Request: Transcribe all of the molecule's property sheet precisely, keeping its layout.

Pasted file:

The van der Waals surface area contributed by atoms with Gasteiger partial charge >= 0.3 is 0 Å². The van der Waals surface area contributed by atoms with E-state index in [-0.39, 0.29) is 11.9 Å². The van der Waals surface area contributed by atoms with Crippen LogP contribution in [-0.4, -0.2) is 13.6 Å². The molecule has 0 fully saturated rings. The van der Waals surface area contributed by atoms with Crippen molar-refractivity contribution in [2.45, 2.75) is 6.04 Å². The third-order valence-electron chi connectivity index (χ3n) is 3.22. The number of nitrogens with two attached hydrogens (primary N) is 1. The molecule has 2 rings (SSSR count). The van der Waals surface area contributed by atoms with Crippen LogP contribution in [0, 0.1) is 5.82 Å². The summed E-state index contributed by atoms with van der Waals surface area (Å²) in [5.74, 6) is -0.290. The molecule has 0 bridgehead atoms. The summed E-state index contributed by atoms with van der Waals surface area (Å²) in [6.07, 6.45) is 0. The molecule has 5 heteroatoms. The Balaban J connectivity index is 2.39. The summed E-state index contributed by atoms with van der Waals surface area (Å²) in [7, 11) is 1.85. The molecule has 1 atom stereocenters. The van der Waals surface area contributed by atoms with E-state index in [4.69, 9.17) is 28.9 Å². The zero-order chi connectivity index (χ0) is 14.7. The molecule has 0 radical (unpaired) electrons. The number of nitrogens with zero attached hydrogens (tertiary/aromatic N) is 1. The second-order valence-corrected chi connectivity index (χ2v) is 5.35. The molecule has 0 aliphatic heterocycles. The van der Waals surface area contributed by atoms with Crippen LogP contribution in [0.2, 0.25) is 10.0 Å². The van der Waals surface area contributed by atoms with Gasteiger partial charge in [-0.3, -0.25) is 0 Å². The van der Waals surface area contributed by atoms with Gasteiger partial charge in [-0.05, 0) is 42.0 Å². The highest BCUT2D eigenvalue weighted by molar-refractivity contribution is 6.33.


The van der Waals surface area contributed by atoms with Gasteiger partial charge >= 0.3 is 0 Å². The van der Waals surface area contributed by atoms with E-state index in [-0.39, 0.29) is 11.9 Å². The van der Waals surface area contributed by atoms with Crippen LogP contribution in [-0.4, -0.2) is 13.6 Å². The molecule has 0 fully saturated rings. The van der Waals surface area contributed by atoms with Crippen molar-refractivity contribution in [2.45, 2.75) is 6.04 Å². The third-order valence-electron chi connectivity index (χ3n) is 3.22. The number of nitrogens with two attached hydrogens (primary N) is 1. The molecule has 2 rings (SSSR count). The van der Waals surface area contributed by atoms with Crippen LogP contribution in [0, 0.1) is 5.82 Å². The summed E-state index contributed by atoms with van der Waals surface area (Å²) in [5.74, 6) is -0.290. The molecule has 0 bridgehead atoms. The summed E-state index contributed by atoms with van der Waals surface area (Å²) in [6.07, 6.45) is 0. The molecule has 5 heteroatoms. The Balaban J connectivity index is 2.39. The summed E-state index contributed by atoms with van der Waals surface area (Å²) in [7, 11) is 1.85. The molecule has 1 atom stereocenters. The van der Waals surface area contributed by atoms with E-state index in [4.69, 9.17) is 28.9 Å². The zero-order chi connectivity index (χ0) is 14.7. The molecule has 0 radical (unpaired) electrons. The number of nitrogens with zero attached hydrogens (tertiary/aromatic N) is 1. The second-order valence-corrected chi connectivity index (χ2v) is 5.35. The molecule has 0 aliphatic heterocycles. The van der Waals surface area contributed by atoms with Crippen LogP contribution in [0.2, 0.25) is 10.0 Å². The van der Waals surface area contributed by atoms with Gasteiger partial charge in [-0.3, -0.25) is 0 Å². The van der Waals surface area contributed by atoms with Gasteiger partial charge in [-0.05, 0) is 42.0 Å². The highest BCUT2D eigenvalue weighted by molar-refractivity contribution is 6.33.